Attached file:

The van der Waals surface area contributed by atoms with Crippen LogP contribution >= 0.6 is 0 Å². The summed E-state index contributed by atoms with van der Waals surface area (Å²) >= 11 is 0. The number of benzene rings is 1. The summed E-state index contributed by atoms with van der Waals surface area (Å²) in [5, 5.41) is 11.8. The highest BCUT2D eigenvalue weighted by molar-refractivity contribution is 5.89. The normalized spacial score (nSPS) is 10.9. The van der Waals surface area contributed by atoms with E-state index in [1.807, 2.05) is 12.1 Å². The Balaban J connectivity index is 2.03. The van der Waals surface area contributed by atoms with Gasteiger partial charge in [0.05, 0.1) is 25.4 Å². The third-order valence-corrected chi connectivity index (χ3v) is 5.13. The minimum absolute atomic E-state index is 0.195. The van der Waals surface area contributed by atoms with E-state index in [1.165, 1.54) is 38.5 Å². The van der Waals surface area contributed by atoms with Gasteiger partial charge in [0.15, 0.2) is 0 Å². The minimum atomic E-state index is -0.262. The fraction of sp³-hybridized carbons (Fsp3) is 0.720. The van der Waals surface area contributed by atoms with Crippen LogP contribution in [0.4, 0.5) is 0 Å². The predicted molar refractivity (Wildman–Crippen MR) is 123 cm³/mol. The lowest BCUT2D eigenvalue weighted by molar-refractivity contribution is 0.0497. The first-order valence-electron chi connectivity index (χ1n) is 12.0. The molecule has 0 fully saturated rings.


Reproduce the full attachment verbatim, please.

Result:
The van der Waals surface area contributed by atoms with Crippen LogP contribution >= 0.6 is 0 Å². The summed E-state index contributed by atoms with van der Waals surface area (Å²) >= 11 is 0. The number of benzene rings is 1. The summed E-state index contributed by atoms with van der Waals surface area (Å²) in [5, 5.41) is 11.8. The highest BCUT2D eigenvalue weighted by molar-refractivity contribution is 5.89. The normalized spacial score (nSPS) is 10.9. The van der Waals surface area contributed by atoms with E-state index in [1.807, 2.05) is 12.1 Å². The Balaban J connectivity index is 2.03. The van der Waals surface area contributed by atoms with Gasteiger partial charge in [0.05, 0.1) is 25.4 Å². The third-order valence-corrected chi connectivity index (χ3v) is 5.13. The minimum absolute atomic E-state index is 0.195. The van der Waals surface area contributed by atoms with E-state index in [1.165, 1.54) is 38.5 Å². The van der Waals surface area contributed by atoms with Gasteiger partial charge in [0.15, 0.2) is 0 Å². The minimum atomic E-state index is -0.262. The fraction of sp³-hybridized carbons (Fsp3) is 0.720. The van der Waals surface area contributed by atoms with Crippen LogP contribution in [0.4, 0.5) is 0 Å². The predicted molar refractivity (Wildman–Crippen MR) is 123 cm³/mol. The lowest BCUT2D eigenvalue weighted by molar-refractivity contribution is 0.0497. The first-order valence-electron chi connectivity index (χ1n) is 12.0. The molecule has 0 fully saturated rings.